This homesteading thing is hard y’all. Rewarding? Absolutely. Impossible? Some days.
If I’m feeling honest, I will admit my frustrations to anyone who asks. (Scratch that… I’ll unload and border on whining some days…)
I’ve had many moments over the last 3 years of homesteading when I considered throwing in my muck boots. I don’t mean those times when I threw up my hands and yelled out loud, scaring poor Bixby–my loyal labradoodle who is always by my side–in the process. No those moments happen pretty often, but they’re momentary, because most days I genuinely love what I do.
If you’d like to know the whole process of how I trained my dog to be kind to my free-ranging chicken, I explained that in great detail in this post.
But there are those distinct times, that I remember well, when I logically thought through the process of how I could quit this ride. Get off the homesteading bus all together. Give away the animals and move to a new little house close to town. Every one of those specific times always revolved around one of two situations.
Death is One Painful, Difficult Aspect of Homesteading
I’m not thinking of the animal processing when I mention the death that disheartens me.
I’m a farm girl at heart.
I grew up in the home of a country boy and a farm girl who grew up on poor family farms during the Depression. Mom and Dad moved to midAtlantic suburbia when they were young newlyweds. They traded in daily milking, acres of hand plowing, and annual hog butchering for a tidy little home on 1/10 an acre of a fenced-in, well-manicured square of Kentucky bluegrass, a small rectangle of a vegetable garden, and a 5-minute commute to 3 different brightly-lit, fancy-tiled grocery stores.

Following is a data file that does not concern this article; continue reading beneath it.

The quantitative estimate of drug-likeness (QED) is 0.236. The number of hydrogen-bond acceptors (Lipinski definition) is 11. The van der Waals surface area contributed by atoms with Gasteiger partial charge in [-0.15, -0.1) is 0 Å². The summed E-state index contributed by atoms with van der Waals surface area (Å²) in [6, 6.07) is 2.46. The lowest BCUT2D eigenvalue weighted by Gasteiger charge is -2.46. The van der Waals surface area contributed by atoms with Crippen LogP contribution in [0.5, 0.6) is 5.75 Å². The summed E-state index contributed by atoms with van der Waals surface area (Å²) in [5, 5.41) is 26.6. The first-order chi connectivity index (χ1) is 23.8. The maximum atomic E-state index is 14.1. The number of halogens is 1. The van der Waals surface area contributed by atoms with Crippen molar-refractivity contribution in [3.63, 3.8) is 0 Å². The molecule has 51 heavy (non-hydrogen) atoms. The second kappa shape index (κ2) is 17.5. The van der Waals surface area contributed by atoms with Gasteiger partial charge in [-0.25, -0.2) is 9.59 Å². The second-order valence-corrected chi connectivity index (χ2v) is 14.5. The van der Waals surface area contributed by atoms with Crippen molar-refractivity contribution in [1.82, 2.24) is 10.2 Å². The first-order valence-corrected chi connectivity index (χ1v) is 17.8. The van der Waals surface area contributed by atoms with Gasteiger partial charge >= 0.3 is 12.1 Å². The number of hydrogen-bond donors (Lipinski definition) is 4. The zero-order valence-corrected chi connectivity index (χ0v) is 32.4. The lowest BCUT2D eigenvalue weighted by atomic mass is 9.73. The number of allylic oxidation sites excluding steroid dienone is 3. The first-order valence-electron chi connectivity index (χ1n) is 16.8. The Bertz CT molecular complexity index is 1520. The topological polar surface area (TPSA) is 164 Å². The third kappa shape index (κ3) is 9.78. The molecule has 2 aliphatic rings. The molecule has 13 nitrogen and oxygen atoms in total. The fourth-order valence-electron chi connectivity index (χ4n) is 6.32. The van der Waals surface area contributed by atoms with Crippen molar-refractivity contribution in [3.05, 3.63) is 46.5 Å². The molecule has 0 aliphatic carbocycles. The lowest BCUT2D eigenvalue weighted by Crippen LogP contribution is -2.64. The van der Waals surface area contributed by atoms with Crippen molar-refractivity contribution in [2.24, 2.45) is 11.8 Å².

I understand all homesteads inherently involve death.
Yes, even as a child I was acquainted with the reality that animals must die in order for us to eat. My favorite childhood memories revolve around my granddad’s old farmhouse with the enclosed, narrow, windy stairs that led to the chilly room I shared with cousins every Thanksgiving, because it was deer hunting season, and occasionally again in the spring, because it was butchering season. After the hunters had a successful day in the fall, we would all gather in my uncle’s cinder-block basement to process the meat.
I have wonderful childhood memories on my granddad’s old farm. But I didn’t realize I was a part of was a quickly dying, self-sustaining way of life.
In the spring I loved watching the entire process from beginning to end of how a pig that had been given a good life then provided delicious food for my uncle’s family all year long. (That’s 8- or 9-year-old me behind my grandmom’s wood stove in the farmhouse kitchen, where many a rabbit stew provided great, welcome nutrition to a family of 10 kids in the country.)
I’m truly in favor of good, profitable death on a homestead, if it’s done well, with thanksgiving to the Creator and with respect to the animal.
It is very sad to me to see animals die from a defect or problem at birth, that’s not the death I’m referring to either.
We’ve nurtured baby rabbits successfully when a young momma didn’t allow them to nurse and seen them grow into healthy thriving adults. But we’ve also spent many hours dropper-feeding a sweet newborn bunny who died even after tender care.
I helped my daughters care for and nurse the premie all afternoon after its momma seemed to be rejecting it. In the night, the momma finished preparing her nest and gave birth to many more; she then took this little one back under her care but it died a few days later.